Regulation of lipid accumulation by AMK-Activated kinase in high fat diet-induced kidney injury

Anne Emilie Declèves, Zarazuela Zolkipli, Joseph Satriano, Lin Wang, Tomohiro Nakayama, Mihael Rogac, Thuy P. Le, Joëlle L. Nortier, Marilyn G. Farquhar, Robert K. Naviaux, Kumar Sharma

Research output: Contribution to journalArticlepeer-review

124 Scopus citations


AMP-Activated protein kinase (AMPK) is an important energy sensor that may be critical in regulating renal lipid accumulation. To evaluate the role of AMPK in mediating renal lipid accumulation, C57BL/6J mice were randomized to a standard diet, a high-fat diet, or a high-fat diet plus AICAR (an AMPK activator) for 14 weeks. Renal functional and structural studies along with electron microscopy were performed. Mice given the high-fat diet had proximal tubule injury with the presence of enlarged clear vacuoles, and multilaminar inclusions concurrent with an increase of tissue lipid and overloading of the lysosomal system. The margins of the clear vacuoles were positive for the endolysosomal marker, LAMP1, suggesting lysosome accumulation. Characterization of vesicles by special stains (Oil Red O, Nile Red, Luxol Fast Blue) and by electron microscopy showed they contained onion skin-like accumulations consistent with phospholipids. Moreover, cholesteryl esters and phosphatidylcholine-containing phospholipids were significantly increased in the kidneys of mice on a high-fat diet. AMPK activation with chronic AICAR treatment prevented the clinical and structural effects of high-fat diet. Thus, high-fat diet contributes to a dysfunction of the lysosomal system and altered lipid metabolism characterized by cholesterol and phospholipid accumulation in the kidney. AMPK activation normalizes the changes in renal lipid content despite chronic exposure to lipid challenge.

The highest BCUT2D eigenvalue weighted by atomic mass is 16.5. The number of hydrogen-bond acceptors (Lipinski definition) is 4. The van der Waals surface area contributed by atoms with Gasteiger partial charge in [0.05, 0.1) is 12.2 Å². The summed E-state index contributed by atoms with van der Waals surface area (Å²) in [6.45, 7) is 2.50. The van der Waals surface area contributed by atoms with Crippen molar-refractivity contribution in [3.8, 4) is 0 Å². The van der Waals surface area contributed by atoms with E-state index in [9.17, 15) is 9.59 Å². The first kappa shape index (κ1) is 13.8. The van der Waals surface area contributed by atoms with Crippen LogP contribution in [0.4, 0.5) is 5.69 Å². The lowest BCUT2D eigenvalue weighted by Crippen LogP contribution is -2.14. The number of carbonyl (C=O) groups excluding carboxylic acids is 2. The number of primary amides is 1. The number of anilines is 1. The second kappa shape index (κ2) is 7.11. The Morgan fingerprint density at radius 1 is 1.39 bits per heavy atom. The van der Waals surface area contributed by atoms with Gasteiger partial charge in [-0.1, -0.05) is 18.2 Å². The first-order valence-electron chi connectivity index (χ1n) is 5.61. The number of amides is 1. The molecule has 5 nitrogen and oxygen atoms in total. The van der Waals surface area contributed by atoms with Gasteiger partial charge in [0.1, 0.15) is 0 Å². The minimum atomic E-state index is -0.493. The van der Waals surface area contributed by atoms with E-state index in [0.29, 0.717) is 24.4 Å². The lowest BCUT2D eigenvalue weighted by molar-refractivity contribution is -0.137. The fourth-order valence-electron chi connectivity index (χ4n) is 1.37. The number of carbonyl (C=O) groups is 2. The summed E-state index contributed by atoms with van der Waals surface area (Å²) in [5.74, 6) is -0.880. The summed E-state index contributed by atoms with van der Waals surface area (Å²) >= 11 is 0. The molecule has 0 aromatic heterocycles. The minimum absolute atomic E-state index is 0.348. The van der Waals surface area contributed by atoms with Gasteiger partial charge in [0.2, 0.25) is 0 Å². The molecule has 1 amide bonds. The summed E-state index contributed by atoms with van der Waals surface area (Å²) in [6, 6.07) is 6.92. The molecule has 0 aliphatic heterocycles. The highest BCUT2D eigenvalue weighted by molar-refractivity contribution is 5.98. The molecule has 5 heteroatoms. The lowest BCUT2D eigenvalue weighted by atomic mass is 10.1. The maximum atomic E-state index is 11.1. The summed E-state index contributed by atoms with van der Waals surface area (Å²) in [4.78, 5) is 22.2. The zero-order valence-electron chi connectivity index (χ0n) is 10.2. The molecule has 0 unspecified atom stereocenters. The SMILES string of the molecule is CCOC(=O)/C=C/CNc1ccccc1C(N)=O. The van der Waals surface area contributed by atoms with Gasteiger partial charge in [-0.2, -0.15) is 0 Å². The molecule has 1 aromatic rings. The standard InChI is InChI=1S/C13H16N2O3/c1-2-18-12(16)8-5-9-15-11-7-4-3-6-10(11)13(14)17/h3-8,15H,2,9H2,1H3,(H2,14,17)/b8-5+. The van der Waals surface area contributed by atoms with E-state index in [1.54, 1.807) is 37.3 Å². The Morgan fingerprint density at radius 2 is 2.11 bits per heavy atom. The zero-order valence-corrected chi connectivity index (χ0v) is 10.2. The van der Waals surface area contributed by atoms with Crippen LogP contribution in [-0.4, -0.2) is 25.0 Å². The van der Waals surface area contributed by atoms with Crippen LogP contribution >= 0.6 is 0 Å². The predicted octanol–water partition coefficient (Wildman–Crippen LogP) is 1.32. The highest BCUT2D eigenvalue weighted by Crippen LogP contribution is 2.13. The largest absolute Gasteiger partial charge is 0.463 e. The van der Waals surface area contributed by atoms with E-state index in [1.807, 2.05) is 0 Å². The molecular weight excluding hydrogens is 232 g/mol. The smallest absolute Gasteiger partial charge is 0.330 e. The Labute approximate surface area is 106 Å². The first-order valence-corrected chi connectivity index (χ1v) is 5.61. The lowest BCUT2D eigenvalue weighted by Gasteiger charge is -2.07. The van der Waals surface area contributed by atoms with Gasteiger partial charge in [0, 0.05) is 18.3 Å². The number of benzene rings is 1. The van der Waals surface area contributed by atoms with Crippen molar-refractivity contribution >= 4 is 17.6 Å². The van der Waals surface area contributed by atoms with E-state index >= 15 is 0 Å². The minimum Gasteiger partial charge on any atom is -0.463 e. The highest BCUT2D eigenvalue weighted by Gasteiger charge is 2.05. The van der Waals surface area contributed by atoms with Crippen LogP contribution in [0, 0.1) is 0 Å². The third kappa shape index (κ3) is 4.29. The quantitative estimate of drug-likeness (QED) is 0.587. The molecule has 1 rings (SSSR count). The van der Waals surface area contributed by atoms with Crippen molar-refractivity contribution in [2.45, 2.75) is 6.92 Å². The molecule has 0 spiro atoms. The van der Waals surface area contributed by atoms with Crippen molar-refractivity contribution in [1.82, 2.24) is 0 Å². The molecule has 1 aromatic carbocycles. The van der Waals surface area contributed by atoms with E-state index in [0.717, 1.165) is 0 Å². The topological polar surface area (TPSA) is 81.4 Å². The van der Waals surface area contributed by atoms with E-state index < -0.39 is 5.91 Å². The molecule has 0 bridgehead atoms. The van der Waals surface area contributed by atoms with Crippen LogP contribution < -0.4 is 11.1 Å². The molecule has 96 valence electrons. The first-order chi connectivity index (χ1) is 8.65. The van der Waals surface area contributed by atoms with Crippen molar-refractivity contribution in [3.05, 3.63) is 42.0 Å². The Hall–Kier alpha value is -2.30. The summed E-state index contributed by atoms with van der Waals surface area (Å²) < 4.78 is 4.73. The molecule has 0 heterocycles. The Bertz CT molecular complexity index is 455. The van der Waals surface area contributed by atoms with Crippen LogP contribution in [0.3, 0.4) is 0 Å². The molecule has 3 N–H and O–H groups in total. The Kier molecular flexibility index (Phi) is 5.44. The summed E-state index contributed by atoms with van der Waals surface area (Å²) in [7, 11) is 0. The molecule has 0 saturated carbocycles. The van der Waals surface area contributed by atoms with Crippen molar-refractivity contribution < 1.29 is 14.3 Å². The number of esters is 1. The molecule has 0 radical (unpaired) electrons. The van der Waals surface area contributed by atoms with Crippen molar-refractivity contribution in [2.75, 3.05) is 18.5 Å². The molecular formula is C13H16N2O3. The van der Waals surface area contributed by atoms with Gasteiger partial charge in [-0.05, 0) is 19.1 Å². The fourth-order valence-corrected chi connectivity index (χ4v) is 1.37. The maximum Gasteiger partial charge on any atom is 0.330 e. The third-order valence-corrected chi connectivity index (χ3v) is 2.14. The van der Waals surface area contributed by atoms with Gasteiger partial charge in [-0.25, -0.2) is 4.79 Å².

Original languageEnglish (US)
Pages (from-to)611-623
Number of pages13
JournalKidney international
Issue number3
StatePublished - Mar 2014
Externally publishedYes


  • AMPK
  • chronic kidney disease
  • lipid accumulation
  • lysosomal dysfunction
  • obesity

ASJC Scopus subject areas

  • Nephrology


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